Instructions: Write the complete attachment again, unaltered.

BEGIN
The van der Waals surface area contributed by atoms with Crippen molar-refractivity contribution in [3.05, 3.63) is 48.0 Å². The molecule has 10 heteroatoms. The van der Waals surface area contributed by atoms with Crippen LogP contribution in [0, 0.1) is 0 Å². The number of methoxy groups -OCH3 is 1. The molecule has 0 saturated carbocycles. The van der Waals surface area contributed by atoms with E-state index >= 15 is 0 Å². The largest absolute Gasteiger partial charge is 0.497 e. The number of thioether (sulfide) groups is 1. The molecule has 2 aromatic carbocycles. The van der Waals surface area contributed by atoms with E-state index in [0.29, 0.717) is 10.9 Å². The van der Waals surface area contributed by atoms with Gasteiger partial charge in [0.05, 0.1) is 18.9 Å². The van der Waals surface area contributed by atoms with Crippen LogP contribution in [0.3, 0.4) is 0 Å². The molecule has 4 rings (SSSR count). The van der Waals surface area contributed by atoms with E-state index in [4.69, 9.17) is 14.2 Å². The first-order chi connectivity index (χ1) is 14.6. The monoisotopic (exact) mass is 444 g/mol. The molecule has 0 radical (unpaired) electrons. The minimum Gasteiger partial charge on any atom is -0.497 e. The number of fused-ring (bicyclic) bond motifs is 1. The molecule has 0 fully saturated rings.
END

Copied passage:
The van der Waals surface area contributed by atoms with Crippen molar-refractivity contribution in [3.05, 3.63) is 48.0 Å². The molecule has 10 heteroatoms. The van der Waals surface area contributed by atoms with Crippen LogP contribution in [0, 0.1) is 0 Å². The number of methoxy groups -OCH3 is 1. The molecule has 0 saturated carbocycles. The van der Waals surface area contributed by atoms with E-state index >= 15 is 0 Å². The largest absolute Gasteiger partial charge is 0.497 e. The number of thioether (sulfide) groups is 1. The molecule has 2 aromatic carbocycles. The van der Waals surface area contributed by atoms with E-state index in [0.29, 0.717) is 10.9 Å². The van der Waals surface area contributed by atoms with Gasteiger partial charge in [0.05, 0.1) is 18.9 Å². The van der Waals surface area contributed by atoms with Crippen LogP contribution in [0.3, 0.4) is 0 Å². The molecule has 4 rings (SSSR count). The van der Waals surface area contributed by atoms with E-state index in [4.69, 9.17) is 14.2 Å². The first-order chi connectivity index (χ1) is 14.6. The monoisotopic (exact) mass is 444 g/mol. The molecule has 0 radical (unpaired) electrons. The minimum Gasteiger partial charge on any atom is -0.497 e. The number of fused-ring (bicyclic) bond motifs is 1. The molecule has 0 fully saturated rings.